Over 99% of Germans age 15 and above are estimated to be able to read and write. However, a growing number of inhabitants are functionally illiterate. Responsibility for educational oversight in Germany lies primarily with the individual federated states. Since the 1960s, a reform movement attempted to unify secondary education in a Gesamtschule (comprehensive school); several West German states later simplified their school system to two or three tiers. A system of apprenticeship called Duale Ausbildung ("dual education") allows pupils in vocational training to learn in a company as well as in a state-run vocational school.
Optional kindergarten education is provided for all children between three and six years old, after which school attendance is compulsory for at least nine years. Primary education usually lasts for four years and public schools are not stratified at this stage. In contrast, secondary education includes three traditional types of schools focused on different levels of academic ability: the Gymnasium enrols the most gifted children and prepares students for university studies; the Realschule for intermediate students lasts six years; the Hauptschule prepares pupils for vocational education.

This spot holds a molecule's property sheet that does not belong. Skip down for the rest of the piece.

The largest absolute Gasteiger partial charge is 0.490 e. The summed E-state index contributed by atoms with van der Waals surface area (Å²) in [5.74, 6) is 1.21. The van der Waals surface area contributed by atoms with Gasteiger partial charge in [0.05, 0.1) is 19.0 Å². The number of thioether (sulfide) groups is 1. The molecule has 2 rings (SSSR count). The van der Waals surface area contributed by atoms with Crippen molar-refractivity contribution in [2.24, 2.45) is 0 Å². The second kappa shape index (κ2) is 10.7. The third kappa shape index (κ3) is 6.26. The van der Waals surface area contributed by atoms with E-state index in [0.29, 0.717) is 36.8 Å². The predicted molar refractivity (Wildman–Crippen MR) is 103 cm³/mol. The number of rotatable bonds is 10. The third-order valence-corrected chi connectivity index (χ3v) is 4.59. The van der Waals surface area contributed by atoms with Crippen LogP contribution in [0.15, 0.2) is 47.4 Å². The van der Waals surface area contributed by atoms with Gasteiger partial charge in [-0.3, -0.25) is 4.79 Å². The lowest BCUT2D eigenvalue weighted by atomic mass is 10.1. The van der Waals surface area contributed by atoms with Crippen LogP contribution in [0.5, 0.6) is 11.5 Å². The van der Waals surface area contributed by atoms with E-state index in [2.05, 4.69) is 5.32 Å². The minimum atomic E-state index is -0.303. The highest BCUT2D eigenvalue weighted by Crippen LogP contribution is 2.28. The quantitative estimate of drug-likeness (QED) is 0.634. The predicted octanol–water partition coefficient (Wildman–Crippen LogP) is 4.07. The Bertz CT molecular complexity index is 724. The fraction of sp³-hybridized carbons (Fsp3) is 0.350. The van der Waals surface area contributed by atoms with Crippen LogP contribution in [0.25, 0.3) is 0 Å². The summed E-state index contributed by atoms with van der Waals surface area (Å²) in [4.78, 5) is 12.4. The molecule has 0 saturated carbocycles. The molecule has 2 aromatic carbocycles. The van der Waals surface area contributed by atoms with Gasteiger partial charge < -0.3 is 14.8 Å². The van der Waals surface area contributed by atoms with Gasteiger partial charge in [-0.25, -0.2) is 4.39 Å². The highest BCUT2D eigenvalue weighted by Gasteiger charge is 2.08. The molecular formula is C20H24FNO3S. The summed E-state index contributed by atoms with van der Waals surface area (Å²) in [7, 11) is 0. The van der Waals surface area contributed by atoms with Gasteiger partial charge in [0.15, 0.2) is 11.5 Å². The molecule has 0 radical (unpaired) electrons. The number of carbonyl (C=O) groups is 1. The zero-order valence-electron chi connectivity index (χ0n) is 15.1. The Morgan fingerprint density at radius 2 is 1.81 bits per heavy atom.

The general entrance requirement for university is Abitur, a qualification normally based on continuous assessment during the last few years at school and final examinations; however there are a number of exceptions, and precise requirements vary, depending on the state, the university and the subject. Germany's universities are recognised internationally; in the Academic Ranking of World Universities (ARWU) for 2008, six of the top 100 universities in the world are in Germany, and 18 of the top 200. Nearly all German universities are public institutions, charging tuition fees of €50–500 per semester for each student